Current Issue - July/August - Vol 21 Issue 4


  1. 2018;21;E435-E447Effects of Epidural Steroid Injections on Bone Mineral Density and Bone Turnover Markers in Patients Taking Anti-Osteoporotic Medications
    Retrospective Review
    Seon Yoon Nah, MD, Jae Hyup Lee, MD, PhD, and Ji-Ho Lee, MD, PhD.

BACKGROUND: Glucocorticoids adversely affect bone mineral density (BMD) and increase the risk of fracture. Yet, the cause-and-effect relationship between epidural steroid injection (ESI) and BMD has not been thoroughly investigated, and available results are inconsistent. This is probably a consequence of differences in the dose of steroids and follow-up duration.

OBJECTIVE: This study aimed to evaluate changes in BMD and the risk of fracture according to duration of the follow-up and amount of steroids used for ESI.

SETTING: Department of Orthopedic Surgery at Seoul Metropolitan Government Seoul National University (SMG-SNU) Boramae Medical Center, Korea.

METHODS: We retrospectively reviewed the medical records of postmenopausal patients who underwent dual-energy x-ray absorptiometry (DEXA) at least 3 times in 5 years. Patients were divided into 2 groups. Group 1 consisted of 73 patients who received ESI, whereas Group 2 consisted of 294 patients who did not receive ESI. All patients took anti-osteoporotic medications. BMD measurements were performed in 4 different regions, and levels of bone turnover markers (BTMs) were measured. In Group 1, BMD and BTMs levels were measured before the last ESI and 1 and 2 years after. A sub-analysis was conducted in Group 1 to compare BMD values in sub-groups with different doses of steroids.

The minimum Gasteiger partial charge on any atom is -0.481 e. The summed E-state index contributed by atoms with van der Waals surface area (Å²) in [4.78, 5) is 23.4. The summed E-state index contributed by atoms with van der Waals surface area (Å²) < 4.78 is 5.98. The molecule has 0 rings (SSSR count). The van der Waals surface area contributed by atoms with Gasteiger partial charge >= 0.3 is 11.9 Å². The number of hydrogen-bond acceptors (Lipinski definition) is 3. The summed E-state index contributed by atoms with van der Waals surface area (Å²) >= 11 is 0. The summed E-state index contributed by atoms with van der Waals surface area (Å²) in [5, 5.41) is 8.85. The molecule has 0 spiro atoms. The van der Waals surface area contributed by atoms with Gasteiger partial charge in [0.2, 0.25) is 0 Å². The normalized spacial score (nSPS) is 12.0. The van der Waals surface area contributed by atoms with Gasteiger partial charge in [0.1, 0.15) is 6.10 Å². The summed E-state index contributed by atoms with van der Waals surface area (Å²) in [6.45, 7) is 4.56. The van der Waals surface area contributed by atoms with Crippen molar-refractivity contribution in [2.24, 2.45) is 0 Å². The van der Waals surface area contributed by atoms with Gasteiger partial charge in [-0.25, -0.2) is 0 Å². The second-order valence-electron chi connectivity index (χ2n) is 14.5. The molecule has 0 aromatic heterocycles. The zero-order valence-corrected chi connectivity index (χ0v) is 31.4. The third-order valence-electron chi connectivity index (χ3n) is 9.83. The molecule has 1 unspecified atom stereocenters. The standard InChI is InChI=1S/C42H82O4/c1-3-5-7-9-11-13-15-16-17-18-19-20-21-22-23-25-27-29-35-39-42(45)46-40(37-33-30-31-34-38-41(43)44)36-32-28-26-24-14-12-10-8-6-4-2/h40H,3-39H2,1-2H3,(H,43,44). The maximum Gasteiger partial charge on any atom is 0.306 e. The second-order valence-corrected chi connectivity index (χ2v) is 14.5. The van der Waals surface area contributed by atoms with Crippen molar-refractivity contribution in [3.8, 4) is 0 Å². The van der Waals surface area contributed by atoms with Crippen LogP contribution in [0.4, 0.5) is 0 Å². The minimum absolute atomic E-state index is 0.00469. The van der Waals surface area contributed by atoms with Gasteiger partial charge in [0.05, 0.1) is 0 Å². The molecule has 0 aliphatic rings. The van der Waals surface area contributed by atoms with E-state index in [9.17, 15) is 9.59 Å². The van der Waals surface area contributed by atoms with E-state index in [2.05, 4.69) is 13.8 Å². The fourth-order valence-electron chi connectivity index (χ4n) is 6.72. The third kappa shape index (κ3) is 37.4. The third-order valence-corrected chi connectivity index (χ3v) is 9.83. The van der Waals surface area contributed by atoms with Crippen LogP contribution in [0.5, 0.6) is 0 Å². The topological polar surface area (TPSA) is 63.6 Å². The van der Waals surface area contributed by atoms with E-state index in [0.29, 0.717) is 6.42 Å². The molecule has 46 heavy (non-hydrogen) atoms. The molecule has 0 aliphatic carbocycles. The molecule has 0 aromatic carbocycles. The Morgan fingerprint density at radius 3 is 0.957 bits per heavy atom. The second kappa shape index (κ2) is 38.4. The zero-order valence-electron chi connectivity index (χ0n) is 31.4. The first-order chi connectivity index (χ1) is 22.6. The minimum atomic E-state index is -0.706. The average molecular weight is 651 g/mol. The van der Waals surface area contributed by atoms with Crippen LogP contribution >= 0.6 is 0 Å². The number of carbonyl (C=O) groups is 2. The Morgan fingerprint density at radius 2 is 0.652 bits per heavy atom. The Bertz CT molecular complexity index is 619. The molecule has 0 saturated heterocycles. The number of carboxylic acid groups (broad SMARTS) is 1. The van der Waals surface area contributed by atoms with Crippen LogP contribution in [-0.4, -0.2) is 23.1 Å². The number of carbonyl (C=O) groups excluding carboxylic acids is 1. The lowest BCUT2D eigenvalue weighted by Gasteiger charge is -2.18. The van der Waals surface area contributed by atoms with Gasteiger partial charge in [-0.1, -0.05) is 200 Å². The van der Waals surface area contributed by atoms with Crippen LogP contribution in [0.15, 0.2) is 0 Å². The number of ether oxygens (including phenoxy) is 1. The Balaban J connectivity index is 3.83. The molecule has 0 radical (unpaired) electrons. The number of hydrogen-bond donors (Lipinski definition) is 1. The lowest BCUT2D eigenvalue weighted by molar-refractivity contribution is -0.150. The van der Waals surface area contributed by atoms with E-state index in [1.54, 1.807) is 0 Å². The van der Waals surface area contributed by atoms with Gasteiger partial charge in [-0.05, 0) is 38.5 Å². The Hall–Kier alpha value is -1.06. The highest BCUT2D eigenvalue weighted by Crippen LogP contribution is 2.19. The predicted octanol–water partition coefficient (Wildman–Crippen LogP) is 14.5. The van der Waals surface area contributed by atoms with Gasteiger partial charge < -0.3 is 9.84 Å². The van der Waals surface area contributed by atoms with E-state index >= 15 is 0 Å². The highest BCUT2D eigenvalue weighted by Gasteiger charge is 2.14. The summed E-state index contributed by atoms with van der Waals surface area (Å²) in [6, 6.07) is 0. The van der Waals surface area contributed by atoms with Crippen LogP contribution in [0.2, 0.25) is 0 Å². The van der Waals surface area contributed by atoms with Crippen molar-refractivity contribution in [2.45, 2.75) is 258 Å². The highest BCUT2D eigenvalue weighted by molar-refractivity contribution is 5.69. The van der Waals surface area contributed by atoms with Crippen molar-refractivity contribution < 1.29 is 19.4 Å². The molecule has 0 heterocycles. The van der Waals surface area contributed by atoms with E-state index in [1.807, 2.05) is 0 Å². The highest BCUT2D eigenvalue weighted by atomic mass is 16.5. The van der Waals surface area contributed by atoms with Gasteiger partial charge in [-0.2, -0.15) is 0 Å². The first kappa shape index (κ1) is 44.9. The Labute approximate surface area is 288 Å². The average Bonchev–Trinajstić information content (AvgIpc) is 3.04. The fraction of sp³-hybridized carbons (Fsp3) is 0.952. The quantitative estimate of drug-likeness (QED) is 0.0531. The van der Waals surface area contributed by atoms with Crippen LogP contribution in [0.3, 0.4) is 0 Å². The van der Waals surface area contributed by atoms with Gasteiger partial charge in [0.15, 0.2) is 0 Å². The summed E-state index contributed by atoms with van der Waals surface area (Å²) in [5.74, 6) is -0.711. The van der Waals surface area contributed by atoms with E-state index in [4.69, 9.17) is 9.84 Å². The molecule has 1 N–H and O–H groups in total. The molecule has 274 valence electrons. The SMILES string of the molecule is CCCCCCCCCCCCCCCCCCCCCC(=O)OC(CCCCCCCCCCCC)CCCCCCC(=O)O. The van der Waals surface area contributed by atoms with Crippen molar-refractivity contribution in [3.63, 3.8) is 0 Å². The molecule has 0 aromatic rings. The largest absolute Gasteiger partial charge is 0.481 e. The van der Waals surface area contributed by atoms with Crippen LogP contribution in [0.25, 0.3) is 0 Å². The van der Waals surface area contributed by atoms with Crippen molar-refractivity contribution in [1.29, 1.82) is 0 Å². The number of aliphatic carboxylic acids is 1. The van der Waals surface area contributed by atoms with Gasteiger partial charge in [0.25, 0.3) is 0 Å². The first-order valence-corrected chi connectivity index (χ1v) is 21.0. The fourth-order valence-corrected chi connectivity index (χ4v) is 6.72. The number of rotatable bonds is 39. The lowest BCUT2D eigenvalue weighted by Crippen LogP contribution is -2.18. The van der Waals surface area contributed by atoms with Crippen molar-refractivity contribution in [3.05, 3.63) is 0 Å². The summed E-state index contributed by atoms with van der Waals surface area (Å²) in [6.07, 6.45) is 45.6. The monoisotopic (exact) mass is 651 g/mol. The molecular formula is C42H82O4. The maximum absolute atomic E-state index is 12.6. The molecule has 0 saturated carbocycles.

RESULTS: In Group 1, the absolute values of BMD of the spine were decreased at the 1-year follow-up, but by the 2-year follow-up they recovered and approached the values in Group 2. In Group 2, BMD increased both at the 1- and 2-year follow-ups. There was an increase in occurrence of osteoporosis during the first year after ESI, but the prevalence of osteoporosis declined remarkably during the second year. The levels of BTMs increased at the 1-year follow-up and decreased at the 2-year follow-up in Group 1. Higher cumulative doses of steroids induced greater decreases in BMD. However, the changes in spine BMD in the sub-analysis were insignificant.

LIMITATIONS: This was a retrospective study. Additionally, administration of anti-osteoporotic medication might have prevented accurate evaluation of the effects of ESI.

CONCLUSIONS: ESI adversely affects BMD in postmenopausal women, especially that of the spine, and the adverse effects increase with the dose of steroids. Gradual reduction of the effect of steroids one year after the cessation of ESI resulted in recovery of BMD to a level similar to that in the control group.

KEY WORDS: Epidural steroid injection, bone mineral density, osteoporosis, postmenopausal women, glucocorticoids, bone turnover markers, osteoporotic fracture